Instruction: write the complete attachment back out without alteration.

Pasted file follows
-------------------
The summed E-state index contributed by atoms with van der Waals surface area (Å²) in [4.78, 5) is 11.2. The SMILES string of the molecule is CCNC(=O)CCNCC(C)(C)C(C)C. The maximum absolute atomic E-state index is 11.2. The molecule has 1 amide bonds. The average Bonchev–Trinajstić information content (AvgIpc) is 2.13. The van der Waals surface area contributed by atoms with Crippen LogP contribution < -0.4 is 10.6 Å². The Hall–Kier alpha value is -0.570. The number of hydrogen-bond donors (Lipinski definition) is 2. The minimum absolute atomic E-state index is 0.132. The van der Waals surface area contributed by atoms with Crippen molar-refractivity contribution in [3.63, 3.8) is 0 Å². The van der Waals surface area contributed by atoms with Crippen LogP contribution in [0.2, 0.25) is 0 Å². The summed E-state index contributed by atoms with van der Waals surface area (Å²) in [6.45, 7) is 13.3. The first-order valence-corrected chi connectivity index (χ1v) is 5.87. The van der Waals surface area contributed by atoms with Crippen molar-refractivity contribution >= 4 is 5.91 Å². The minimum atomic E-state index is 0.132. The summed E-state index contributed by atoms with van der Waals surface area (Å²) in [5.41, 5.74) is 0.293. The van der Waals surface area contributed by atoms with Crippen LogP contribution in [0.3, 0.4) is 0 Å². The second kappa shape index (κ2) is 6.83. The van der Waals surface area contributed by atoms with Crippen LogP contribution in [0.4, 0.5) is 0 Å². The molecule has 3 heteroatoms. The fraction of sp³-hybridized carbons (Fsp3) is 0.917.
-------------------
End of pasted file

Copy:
The summed E-state index contributed by atoms with van der Waals surface area (Å²) in [4.78, 5) is 11.2. The SMILES string of the molecule is CCNC(=O)CCNCC(C)(C)C(C)C. The maximum absolute atomic E-state index is 11.2. The molecule has 1 amide bonds. The average Bonchev–Trinajstić information content (AvgIpc) is 2.13. The van der Waals surface area contributed by atoms with Crippen LogP contribution < -0.4 is 10.6 Å². The Hall–Kier alpha value is -0.570. The number of hydrogen-bond donors (Lipinski definition) is 2. The minimum absolute atomic E-state index is 0.132. The van der Waals surface area contributed by atoms with Crippen molar-refractivity contribution in [3.63, 3.8) is 0 Å². The van der Waals surface area contributed by atoms with Crippen LogP contribution in [0.2, 0.25) is 0 Å². The summed E-state index contributed by atoms with van der Waals surface area (Å²) in [6.45, 7) is 13.3. The first-order valence-corrected chi connectivity index (χ1v) is 5.87. The van der Waals surface area contributed by atoms with Crippen molar-refractivity contribution >= 4 is 5.91 Å². The minimum atomic E-state index is 0.132. The summed E-state index contributed by atoms with van der Waals surface area (Å²) in [5.41, 5.74) is 0.293. The van der Waals surface area contributed by atoms with Crippen LogP contribution in [0.3, 0.4) is 0 Å². The second kappa shape index (κ2) is 6.83. The van der Waals surface area contributed by atoms with Crippen LogP contribution in [0.4, 0.5) is 0 Å². The molecule has 3 heteroatoms. The fraction of sp³-hybridized carbons (Fsp3) is 0.917.